Cranberry beans, sometimes called borlotti beans, are similar to flageolet beans in many ways.
They feature a creamy texture, nutty flavor and are rich in essential vitamins and minerals.
A popular ingredient in Mediterranean cuisines, cranberry beans also offer a slightly sweet flavor with earthy undertones.
Cranberry beans may be used as a substitute for flageolet beans but must be cooked for approximately 30 minutes before consumption to ensure they are fully cooked and tenderized.
4 – Green Lentils
Green lentils are a relatively good substitute for flageolet beans.
They share many of the same characteristics – the taste, texture, and appearance are all very similar.
Though not all green lentils have the same level of sweetness, they usually carry a subtle hint of sweetness even when cooked.
Depending on how you prepare them, they can have an earthy flavor.
Green lentils are widely available and easy to find in health foods stores or online.
When using green lentils as a substitute for flageolet beans, stick to recipes that call for long cooking times as green lentils require about 40 minutes or so before reaching their tender point.
If you’re looking for a fast-cooking option that still boasts some sweetness, consider trying red split and beluga lentils instead.
5 – Red Kidney Beans
Red kidney beans are a delicious and versatile bean, with a mild flavor that works well in both Latin American and Mediterranean cuisine.
Their strong color and firm texture make them perfect for chili, soup recipes and side dishes.
Red kidney beans are high in dietary fiber, protein, iron, magnesium and other vitamins.
As an added benefit, they are low-glycemic index so they can be enjoyed by people managing their blood sugar levels.
When substituting red kidney beans for flageolet beans in a recipe, soak them overnight or quick soak them before cooking — this helps to reduce phytic acid which can otherwise cause digestive issues.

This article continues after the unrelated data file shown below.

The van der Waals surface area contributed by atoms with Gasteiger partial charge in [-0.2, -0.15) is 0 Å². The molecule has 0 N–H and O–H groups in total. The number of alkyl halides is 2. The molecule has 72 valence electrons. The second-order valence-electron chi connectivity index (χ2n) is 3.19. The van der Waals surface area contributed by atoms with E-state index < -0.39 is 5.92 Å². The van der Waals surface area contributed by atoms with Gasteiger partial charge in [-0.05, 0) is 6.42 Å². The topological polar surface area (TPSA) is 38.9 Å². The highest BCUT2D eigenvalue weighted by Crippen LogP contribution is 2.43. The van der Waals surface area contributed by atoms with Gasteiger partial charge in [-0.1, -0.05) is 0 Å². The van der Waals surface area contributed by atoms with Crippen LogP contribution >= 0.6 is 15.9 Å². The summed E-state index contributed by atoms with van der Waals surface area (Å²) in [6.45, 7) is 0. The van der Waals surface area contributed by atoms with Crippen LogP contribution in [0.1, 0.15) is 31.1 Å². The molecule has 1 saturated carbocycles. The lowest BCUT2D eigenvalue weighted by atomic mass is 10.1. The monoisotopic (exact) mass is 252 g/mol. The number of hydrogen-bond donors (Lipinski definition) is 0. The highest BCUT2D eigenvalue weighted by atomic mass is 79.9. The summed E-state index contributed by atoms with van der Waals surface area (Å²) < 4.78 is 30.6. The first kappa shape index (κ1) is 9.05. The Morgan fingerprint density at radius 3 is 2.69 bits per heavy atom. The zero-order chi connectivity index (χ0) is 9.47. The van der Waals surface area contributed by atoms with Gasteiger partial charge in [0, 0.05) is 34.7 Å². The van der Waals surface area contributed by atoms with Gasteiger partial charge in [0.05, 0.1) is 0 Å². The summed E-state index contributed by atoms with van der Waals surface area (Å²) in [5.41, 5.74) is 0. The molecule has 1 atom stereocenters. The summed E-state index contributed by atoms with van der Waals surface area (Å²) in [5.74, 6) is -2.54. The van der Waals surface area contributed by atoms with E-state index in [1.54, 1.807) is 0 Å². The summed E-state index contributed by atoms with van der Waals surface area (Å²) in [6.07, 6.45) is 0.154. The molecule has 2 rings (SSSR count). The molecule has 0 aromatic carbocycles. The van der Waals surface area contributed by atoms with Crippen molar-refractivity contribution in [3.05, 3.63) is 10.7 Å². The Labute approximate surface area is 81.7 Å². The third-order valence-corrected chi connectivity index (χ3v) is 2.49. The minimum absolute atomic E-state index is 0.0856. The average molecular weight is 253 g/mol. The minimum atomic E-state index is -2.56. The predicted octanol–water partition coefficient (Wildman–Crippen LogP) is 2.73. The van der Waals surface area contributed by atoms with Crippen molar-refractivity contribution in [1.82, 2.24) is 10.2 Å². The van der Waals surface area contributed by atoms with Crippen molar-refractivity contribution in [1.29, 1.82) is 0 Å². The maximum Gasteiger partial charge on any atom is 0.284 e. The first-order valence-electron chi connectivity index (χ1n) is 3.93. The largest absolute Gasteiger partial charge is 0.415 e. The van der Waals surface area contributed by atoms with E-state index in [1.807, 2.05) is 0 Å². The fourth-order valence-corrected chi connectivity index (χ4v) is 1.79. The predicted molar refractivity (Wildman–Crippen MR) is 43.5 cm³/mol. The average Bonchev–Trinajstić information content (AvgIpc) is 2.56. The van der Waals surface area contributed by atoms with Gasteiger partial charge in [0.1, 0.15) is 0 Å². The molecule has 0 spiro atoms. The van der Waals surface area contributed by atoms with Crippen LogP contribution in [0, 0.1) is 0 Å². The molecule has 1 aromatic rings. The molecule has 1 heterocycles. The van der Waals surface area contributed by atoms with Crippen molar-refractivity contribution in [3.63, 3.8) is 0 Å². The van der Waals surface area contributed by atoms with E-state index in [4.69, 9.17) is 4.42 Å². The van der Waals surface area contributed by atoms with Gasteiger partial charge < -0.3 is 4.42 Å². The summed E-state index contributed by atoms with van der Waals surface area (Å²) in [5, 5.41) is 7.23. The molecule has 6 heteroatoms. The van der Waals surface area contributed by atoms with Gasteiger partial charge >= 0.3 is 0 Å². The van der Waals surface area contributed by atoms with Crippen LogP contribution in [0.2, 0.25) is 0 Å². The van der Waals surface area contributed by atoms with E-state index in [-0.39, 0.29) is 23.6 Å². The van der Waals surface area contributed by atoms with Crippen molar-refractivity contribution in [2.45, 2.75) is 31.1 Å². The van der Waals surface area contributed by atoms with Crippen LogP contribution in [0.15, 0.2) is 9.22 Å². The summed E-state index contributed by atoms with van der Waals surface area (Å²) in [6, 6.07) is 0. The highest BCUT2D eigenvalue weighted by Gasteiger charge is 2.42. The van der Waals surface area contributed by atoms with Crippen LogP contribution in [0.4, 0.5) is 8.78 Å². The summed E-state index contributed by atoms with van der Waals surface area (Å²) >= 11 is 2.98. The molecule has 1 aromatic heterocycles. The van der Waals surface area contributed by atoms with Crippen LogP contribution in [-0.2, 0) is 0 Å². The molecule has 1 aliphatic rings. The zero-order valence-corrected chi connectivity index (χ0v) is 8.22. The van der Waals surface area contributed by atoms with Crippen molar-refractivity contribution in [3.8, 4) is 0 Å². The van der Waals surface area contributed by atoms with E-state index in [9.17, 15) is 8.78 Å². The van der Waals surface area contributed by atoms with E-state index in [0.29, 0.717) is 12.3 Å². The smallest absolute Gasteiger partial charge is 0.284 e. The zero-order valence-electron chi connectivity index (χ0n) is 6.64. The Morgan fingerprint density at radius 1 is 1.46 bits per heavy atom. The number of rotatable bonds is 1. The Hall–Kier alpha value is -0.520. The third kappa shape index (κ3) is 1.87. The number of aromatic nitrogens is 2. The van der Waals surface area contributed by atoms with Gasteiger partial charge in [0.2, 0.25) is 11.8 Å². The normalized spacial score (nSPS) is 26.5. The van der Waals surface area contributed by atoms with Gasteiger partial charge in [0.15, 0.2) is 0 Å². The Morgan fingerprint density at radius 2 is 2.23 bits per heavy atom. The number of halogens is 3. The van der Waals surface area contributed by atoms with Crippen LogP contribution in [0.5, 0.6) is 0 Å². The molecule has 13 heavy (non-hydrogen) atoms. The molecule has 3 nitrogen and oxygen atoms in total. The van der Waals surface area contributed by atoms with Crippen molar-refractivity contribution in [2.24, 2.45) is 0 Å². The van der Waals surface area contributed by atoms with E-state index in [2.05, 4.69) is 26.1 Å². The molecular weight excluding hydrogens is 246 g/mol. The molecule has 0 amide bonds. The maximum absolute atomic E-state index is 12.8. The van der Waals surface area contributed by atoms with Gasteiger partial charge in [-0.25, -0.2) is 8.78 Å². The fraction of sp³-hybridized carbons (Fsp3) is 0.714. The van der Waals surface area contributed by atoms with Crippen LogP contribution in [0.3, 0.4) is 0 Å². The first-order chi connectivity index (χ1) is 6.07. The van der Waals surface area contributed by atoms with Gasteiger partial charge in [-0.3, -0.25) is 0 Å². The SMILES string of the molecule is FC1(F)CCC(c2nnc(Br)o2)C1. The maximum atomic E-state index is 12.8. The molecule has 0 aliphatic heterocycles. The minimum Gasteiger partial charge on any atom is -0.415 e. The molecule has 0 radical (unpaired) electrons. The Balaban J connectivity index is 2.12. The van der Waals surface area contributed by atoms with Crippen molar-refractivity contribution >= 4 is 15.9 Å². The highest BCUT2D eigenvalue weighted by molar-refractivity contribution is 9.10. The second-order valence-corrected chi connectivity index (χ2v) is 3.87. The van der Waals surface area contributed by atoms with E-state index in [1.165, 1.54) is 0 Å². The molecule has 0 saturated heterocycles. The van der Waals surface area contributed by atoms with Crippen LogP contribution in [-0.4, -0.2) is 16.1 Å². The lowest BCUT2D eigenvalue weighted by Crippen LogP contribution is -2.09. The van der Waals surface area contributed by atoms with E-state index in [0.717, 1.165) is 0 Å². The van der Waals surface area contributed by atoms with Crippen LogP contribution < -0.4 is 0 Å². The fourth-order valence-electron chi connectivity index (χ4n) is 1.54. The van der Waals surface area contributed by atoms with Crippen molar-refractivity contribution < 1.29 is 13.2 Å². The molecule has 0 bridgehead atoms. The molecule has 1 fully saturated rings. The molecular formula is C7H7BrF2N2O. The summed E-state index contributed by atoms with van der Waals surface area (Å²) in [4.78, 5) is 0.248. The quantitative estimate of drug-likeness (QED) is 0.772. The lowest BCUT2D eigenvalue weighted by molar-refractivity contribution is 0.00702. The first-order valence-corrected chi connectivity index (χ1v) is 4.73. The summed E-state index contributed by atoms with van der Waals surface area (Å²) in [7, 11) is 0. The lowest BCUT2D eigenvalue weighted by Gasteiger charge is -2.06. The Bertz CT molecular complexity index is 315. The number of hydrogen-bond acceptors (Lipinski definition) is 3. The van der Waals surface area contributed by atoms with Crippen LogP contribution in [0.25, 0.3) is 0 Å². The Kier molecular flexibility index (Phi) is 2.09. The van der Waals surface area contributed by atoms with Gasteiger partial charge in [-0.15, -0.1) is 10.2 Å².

The flageolet bean is a tender and creamy variety of white bean that is known for its delicate, slightly sweet flavor.
It’s prized in France, where it’s served in many restaurants as part of a traditional dinner.
While it may be hard to find outside of the country, there are several good substitutes to choose from if you need something that resembles the taste and texture of flageolet beans.
When looking for a substitute for flageolet beans, remember that each one varies in flavor and texture so you may want to experiment with different types before settling on one that tastes best to you.
If you can find fresh or dried flageolets they will have the most authentic flavor but when not available don’t hesitate to use one of these excellent substitutes.
Carrie is a food writer and editor with more than 15 years of experience. She has worked for some of the biggest names in the food industry, including Bon Appétit, Food & Wine, and Martha Stewart Living.
As the Editor in Chief of IntroChicago.com, Carrie oversees all of the content on the site. She also manages the team of contributing writers and editors, who help to create delicious recipes, helpful tips, and informative articles that you’ll find on the site.
A native of the Chicago area, Carrie is passionate about all things food. She loves trying new restaurants and experimenting with new recipes in her kitchen. She’s also a graduate of the Culinary Institute of America, so she knows a thing or two about food!